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Self Observation

Rudolf Steiner Archive & e.Lib Document

Sketch of Rudolf Steiner lecturing at the East-West Conference in Vienna.



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Self Observation

On-line since: 31st October, 2016

“THE PHILOSOPHY OF SPIRITUAL ACTIVITY”

CHAPTER I

CONSCIOUS HUMAN ACTION

What a stone does is due to forces external to itself. Of this we are all of us completely certain.

If I am knocked down by a car in the street, what happens to me is the result, as things always are for the stone, of external forces. Here too we all of us feel completely certain of our argumentative ground.

In the routine of our lives; in our opinions and habits and behaviour; — if we are honest with ourselves, we are obliged to confess that here also our activity is quasi-mechanical. It may not be easy to elucidate them; they reach us by devious, underground, untraceable routes; — but it is influences outside ourselves that are the causes of most of the things we do. I am still a stone.

  1. Macbeth is contemplating the murder of Duncan. He hears within himself the voices of angels pleading with him to spare Duncan's life: —

    “He's here in double trust;
    First, as I am his kinsman and his subject,
    Strong both against the deed; then, as his host,
    should against his murderer shut the door,
    bear the knife myself. Besides, this Duncan
    Hath borne his faculties so meek, hath been
    clear in his great office ...”

    that fateful moment, Lady Macbeth enters, with her: —

    “Was the hope drunk wherein you dressed yourself?”

    and her: —

    “When you durst do it, then you were a man.”

    Shakespeare makes us feel very intensely indeed — the play turns on it — that Macbeth need not have listened to Lady Macbeth; that if he wished, he could have acted from out of his own deeper selfhood. In thus representing things, is Shakespeare true to the facts of human psychology?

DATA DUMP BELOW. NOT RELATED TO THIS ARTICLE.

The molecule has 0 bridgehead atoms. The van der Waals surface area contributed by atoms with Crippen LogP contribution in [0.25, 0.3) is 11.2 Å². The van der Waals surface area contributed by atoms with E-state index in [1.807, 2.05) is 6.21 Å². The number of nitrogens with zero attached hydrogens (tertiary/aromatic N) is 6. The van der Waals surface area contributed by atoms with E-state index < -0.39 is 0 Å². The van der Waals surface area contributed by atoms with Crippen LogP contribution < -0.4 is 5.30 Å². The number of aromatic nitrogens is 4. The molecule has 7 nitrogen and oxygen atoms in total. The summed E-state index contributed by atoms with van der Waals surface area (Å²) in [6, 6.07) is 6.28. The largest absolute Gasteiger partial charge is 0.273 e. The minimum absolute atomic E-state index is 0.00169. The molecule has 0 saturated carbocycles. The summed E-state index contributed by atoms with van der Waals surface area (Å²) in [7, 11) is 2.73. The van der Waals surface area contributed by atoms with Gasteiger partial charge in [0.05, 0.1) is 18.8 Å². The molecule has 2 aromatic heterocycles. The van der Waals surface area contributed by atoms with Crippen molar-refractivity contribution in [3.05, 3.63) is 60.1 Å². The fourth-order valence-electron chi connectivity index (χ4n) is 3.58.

1. Luther is required by the Diet of Worms to declare finally where he stands. If he will recant, he has, as we say, everything to gain. If he refuses to recant, he faces the fate of Huss and Giordano Bruno. He passes a fearful night of struggle with himself, emerging from it with: — “Hier stehe ich! Ich kann nicht anders! So hilf mir Gott!” Was his decision “free?”

  1. St. Francis at long last discloses to brother Leo the secret of Perfect Joy; — “And if, constrained by hunger and by cold and by the night, we shall continue to knock and shall call and beseech for the love of God, with great weeping, that he open unto us and let us in; and he, greatly offended thereat, shall say: — ‘These be importunate rascals; I will pay them well as they deserve’ and shall come forth with a knotty club and take us by the cowl and shall throw us on the ground and roll us in the snow and shall cudgel us pitilessly with that club; if we shall bear all these things patiently and with cheerfulness, thinking on the sufferings of Christ the blessed, the which we ought to bear patiently for His love; O Brother Leo, write that here and in this is the Perfect Joy.” Is St. Francis here speaking of a certain authentic possibility in Brother Leo and in every human being whom Brother Leo represents?

    In cases such as these, — and in the corresponding situations that come to all of us, — when everything seems to be happening not outside ourselves but within; when there are these acute and prolonged self-communings; when if we are to achieve a victory, we feel we must supply from within ourselves the motive-forces; — are these actions also the actions of a stone?

    With human behaviour in general we are not in this book concerned. We are not asking the unaskable abstract question: — “Is a human being free or unfree?” This opening chapter is entitled, by Dr. Steiner: — “Conscious Human Activity.” We are concerned exclusively with human actions which seem — at any rate — to be the effect of causes contained within ourselves; with deeds of which the motive-forces seem to lie in our own consciousness.

    What direction our investigations must take accordingly becomes plain to us. We turn to the study of human consciousness. What does it mean when we say: “I think?”




Last Modified: 30-Nov-2020
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